Karla Knafel, a former lounge singer and fledgling actress, claims that basketball star Michael Jordan promised to give her $5 million when he retired to keep her from blabbing about an adulterous relationship they had a decade ago. Word of this money grab first surfaced last month, when Jordan, who is one of the world’s richest athletes, asked a Chicago court to block Knafel’s “extortion demands.” Last week, Knafel launched a counterattack. She filed a lawsuit in which she contends that Jordan voluntarily offered to buy her silence because he believed that she was pregnant with his child. Either way, she shouldn’t get another cent. If, as Jordan claims, Knafel is trying to extort millions of dollars from him, she should be dealt with in the same way that prosecutors in New York handled Autumn Jackson, the woman who claimed to be Bill Cosby’s out-of-wedlock daughter. Sexual blackmail is illegal regardless of how titillating the circumstances. Back in 1997, Jackson threatened to expose the adulterous affair the comedian had had with her mother if he didn’t give her $40 million. Cosby admitted having an affair with the 22-year-old woman’s mother more than two decades earlier but denied that he was Jackson’s father. Instead of giving in to Jackson’s demands, Cosby reported her shakedown attempt to the FBI. She was convicted of extortion and given a 26-month jail sentence. Her conviction was later overturned in 1999 on a technicality. After the trial Cosby consented to a paternity test, but both Jackson and her mother refused to give blood samples. In her lawsuit, Knafel said she became pregnant in 1990 while she was intimately involved with Jordan. At the time, she mistakenly believed the NBA superstar was the child’s father — a contention she no longer makes. Jordan, according to his court papers, paid Knafel $250,000 to keep their affair secret. Now Knafel wants a lot more money. But if what she says is true, Knafel’s claim of a verbal contract with Jordan may bring her more grief than legal relief. “The court can’t play a role in condoning what is known to be an illegal act,” said Charles Ogletree, the associate dean of Harvard Law School. In her lawsuit, Knafel said she had sex with Jordan on two occasions after he was married, first in Chicago and later in Phoenix. At the time, adultery was a criminal offense in both states. Knafel wants a court of law to force Jordan to honor the deal she says she struck with Jordan to hide what in essence was a crime. That would be an outrageous injustice. Knafel’s story has a hollow ring. Jordan announced the first of his two retirements from professional basketball in 1993. He returned to the game in 1995 and then retired again in 1999. Jordan ended his second retirement in 2001. But it wasn’t until last week, more than a year after he joined the Washington Wizards as a player, that Knafel asked a court to enforce the verbal contract. She acted now, Knafel said in her lawsuit, because Jordan denied the existence of their deal in the court papers he filed last month. As a result, she says, Jordan has “anticipatorily breached” their agreement. Jordan, of course, is not without blame in this mess. He admits he had a “relationship” with Knafel and was concerned enough about the harm it would do to his public image that he gave her a quarter million dollars in hush money. By making that initial payment, Jordan encouraged his paramour to think she could get away with sexual blackmail. -“Jordan’s former girlfriend shouldn’t get another cent ,” by DeWayne Wickham, USA Today, November 25, 2002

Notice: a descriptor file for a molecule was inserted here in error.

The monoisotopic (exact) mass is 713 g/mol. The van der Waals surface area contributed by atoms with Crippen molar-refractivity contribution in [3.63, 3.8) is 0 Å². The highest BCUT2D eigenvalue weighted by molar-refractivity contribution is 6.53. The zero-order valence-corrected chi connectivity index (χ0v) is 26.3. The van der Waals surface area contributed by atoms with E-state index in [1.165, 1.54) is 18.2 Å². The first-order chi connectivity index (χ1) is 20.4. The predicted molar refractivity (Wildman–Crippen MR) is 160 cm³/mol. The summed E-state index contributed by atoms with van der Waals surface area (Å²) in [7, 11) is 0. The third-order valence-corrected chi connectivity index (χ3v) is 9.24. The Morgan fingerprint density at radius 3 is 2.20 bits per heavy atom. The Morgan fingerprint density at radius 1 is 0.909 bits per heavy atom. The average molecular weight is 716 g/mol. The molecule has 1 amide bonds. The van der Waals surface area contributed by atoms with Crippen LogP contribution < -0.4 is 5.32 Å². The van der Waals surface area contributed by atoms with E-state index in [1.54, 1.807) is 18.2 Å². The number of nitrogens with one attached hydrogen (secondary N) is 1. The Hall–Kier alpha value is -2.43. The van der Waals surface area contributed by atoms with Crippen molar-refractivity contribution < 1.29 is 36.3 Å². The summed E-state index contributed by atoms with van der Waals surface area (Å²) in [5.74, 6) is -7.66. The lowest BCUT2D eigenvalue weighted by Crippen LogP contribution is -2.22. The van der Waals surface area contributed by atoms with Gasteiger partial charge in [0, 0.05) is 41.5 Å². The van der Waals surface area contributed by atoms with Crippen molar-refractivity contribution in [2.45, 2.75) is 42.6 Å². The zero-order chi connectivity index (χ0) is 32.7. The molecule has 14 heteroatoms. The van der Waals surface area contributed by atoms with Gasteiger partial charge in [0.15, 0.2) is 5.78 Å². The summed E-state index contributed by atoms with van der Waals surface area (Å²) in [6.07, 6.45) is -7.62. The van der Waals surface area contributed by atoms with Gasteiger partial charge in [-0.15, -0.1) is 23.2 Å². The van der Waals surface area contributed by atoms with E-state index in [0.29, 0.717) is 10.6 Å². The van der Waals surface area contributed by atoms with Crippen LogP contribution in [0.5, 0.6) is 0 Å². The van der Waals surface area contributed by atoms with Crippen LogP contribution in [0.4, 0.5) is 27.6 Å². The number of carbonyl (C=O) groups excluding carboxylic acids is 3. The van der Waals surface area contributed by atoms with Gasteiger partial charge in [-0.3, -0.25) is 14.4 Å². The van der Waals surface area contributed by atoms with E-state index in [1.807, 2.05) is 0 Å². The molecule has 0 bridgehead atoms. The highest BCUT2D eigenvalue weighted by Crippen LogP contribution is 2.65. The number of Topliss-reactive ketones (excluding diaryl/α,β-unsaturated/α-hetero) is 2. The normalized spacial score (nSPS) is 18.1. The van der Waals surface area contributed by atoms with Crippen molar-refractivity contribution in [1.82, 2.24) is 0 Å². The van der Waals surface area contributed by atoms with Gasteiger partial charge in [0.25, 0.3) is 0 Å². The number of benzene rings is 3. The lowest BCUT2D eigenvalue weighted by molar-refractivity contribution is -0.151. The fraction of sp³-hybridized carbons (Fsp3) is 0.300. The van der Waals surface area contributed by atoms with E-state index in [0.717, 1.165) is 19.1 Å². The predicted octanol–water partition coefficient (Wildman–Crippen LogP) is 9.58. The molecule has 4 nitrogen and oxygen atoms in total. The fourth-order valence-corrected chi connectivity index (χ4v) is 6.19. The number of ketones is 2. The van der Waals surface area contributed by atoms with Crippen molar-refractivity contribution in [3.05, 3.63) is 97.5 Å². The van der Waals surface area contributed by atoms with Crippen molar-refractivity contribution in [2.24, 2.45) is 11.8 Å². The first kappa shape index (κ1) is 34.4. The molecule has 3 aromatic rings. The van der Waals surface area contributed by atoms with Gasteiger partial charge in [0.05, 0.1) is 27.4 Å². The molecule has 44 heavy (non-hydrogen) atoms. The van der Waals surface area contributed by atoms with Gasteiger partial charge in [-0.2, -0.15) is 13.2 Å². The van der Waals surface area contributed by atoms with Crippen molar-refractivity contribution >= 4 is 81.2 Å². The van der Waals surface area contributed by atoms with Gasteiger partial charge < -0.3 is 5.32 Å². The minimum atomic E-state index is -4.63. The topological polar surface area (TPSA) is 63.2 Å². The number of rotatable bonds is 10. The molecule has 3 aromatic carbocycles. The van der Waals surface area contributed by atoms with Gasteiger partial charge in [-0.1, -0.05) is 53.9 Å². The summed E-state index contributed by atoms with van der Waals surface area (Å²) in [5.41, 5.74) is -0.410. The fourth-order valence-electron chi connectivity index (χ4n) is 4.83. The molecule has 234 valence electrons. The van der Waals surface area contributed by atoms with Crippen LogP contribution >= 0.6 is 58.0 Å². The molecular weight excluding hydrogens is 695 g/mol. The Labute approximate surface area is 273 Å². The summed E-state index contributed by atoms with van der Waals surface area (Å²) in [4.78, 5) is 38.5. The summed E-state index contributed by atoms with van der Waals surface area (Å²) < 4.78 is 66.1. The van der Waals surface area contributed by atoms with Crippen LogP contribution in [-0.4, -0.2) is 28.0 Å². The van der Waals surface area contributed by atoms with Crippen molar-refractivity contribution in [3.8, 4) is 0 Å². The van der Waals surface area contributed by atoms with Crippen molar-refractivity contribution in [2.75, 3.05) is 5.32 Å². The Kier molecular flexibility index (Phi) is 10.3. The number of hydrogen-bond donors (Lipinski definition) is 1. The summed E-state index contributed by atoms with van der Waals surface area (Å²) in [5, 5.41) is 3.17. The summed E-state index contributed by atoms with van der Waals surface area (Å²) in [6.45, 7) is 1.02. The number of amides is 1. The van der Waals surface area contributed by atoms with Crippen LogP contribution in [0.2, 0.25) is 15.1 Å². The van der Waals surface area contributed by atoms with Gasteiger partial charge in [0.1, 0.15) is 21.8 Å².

John’s girlfriend told him that he was the father of her daughter and John decided to “stand up and be a man and take responsibility.” Legal paternity was established and a judge ordered the payment of child support. Years and $26,000 in child support payments later, long after the relationship ended, he heard rumors that the child was not his. He decided to get a DNA test and it turned out that the rumors were true. “CSE Advocates: The Liar’s Club,” by Roger F. Gay, Men’s News Daily, September 18, 2002

A woman who became a serial bride of sorts, saying “I do” over and over and over again for money, now faces a prison stretch for lying about her multiple marriages. While filing her 27th marriage certificate, Dezerrie Cortes, 40, failed to mention her previous marriages — all to men from other countries willing to pay money and go through the motions of entering wedlock to secure legal status as U.S. residents. Cortes pleaded guilty in State Supreme Court in Manhattan Tuesday to one count of offering a false instrument for filing. She was sentenced to six months in prison and five years of probation. -“Serial bride headed for slammer,” January 10, 2004, CNN,